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ysilverman's picture

I agree, on this, with both

I agree, on this, with both Paul and Adi ... though, at the same time, I see another sort of slippery slope (kind of akin to what Sophie was talking about last class).

My guess is, all of our bad behaviors are genetically influenced (and if not genertically, than enviromentally -- basically, regardless of origin, most are biologically, or subconciously, based). I think that most people who end up murdering others are somehow predisposed to do so. Is their behavior controllable? Well, perhaps. But, as we know from so many other biologically influenced behaviors (predisposition to addictions of all sorts, predisposition to depression, to anxiety, to mania) it isn't easy. What if, at the end of the day, we can explain most agressive acts biologically, and treat them? I don't think we're talking about a slippery slope -- I hope we're talking about finding ways to help people feel better in their skin (and less prone to hurt themselves and others).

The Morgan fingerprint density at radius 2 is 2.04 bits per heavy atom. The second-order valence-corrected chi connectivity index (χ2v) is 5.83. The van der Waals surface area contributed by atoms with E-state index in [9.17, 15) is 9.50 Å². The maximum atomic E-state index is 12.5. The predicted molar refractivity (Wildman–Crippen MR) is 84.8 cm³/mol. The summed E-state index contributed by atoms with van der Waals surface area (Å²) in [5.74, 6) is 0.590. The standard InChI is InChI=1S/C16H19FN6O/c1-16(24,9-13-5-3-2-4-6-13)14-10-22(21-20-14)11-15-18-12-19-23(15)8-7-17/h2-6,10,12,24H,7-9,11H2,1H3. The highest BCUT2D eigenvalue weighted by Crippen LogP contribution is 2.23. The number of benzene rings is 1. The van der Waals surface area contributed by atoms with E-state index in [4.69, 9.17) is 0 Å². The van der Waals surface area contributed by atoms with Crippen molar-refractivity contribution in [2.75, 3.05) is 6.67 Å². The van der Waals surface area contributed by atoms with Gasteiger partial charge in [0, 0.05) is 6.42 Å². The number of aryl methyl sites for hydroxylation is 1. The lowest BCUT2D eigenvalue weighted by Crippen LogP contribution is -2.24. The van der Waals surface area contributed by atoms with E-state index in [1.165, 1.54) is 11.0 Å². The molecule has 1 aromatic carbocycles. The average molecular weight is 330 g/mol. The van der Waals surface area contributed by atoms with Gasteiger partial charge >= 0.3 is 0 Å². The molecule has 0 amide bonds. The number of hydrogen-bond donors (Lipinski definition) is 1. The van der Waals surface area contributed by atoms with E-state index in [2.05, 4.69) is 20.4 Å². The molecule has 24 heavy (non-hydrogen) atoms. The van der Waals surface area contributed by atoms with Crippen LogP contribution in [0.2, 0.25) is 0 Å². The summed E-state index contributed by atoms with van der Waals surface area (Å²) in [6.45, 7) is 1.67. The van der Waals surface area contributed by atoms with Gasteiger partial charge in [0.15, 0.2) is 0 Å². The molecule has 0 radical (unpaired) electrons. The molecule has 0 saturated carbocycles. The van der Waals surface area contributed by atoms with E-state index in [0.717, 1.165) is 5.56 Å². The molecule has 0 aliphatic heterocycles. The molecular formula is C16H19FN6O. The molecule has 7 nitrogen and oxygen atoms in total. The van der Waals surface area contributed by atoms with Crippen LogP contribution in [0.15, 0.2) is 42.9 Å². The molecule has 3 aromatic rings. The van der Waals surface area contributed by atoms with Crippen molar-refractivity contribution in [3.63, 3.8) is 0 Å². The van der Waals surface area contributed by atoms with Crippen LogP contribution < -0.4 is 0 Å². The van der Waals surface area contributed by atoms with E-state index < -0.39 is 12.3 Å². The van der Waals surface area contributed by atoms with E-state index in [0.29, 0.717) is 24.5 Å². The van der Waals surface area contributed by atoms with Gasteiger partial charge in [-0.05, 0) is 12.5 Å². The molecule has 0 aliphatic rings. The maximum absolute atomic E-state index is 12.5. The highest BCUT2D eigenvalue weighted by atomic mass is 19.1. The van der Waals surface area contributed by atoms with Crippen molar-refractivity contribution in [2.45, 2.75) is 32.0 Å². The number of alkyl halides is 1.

But, more slippery, is where does this sort of thing stop? What sorts of behaviors amount to things that make us unique and different, and what are pathologies?  (This is what Sophie was saying in class, I think, and something I particularly agree with.) What is the fabric that makes an individual an individual, and what characteristics can and should be treated? Is it ever good to feel sad, or is all sadness something that should be explored? When does sadness (a feeling that most people would want to avoid, I think, at least in the throes of it) benefit us? If we can all become kind, athletic, bookish, happy, achievers, should we? If someone goes on depression medication and ends up with a dull affect -- no longer sad/suicidal, but really basically emotionless -- have things improved? And, if not, why not?

It's possible none of the above scenarios will be achievable, maybe even probable. (Well, except for the dulling effect of some anti-depressants, which is already here.) Still, that's the slippery slope I feel more worried about. (Because I think most behavior *can* be blamed on chemistry, at least to the extent that I don't think consciously dictated self control is actually what divides an angry person who murders from an angry person who doesn't, or a person who drinks a glass of wine three or four times a week from an alcoholic.)


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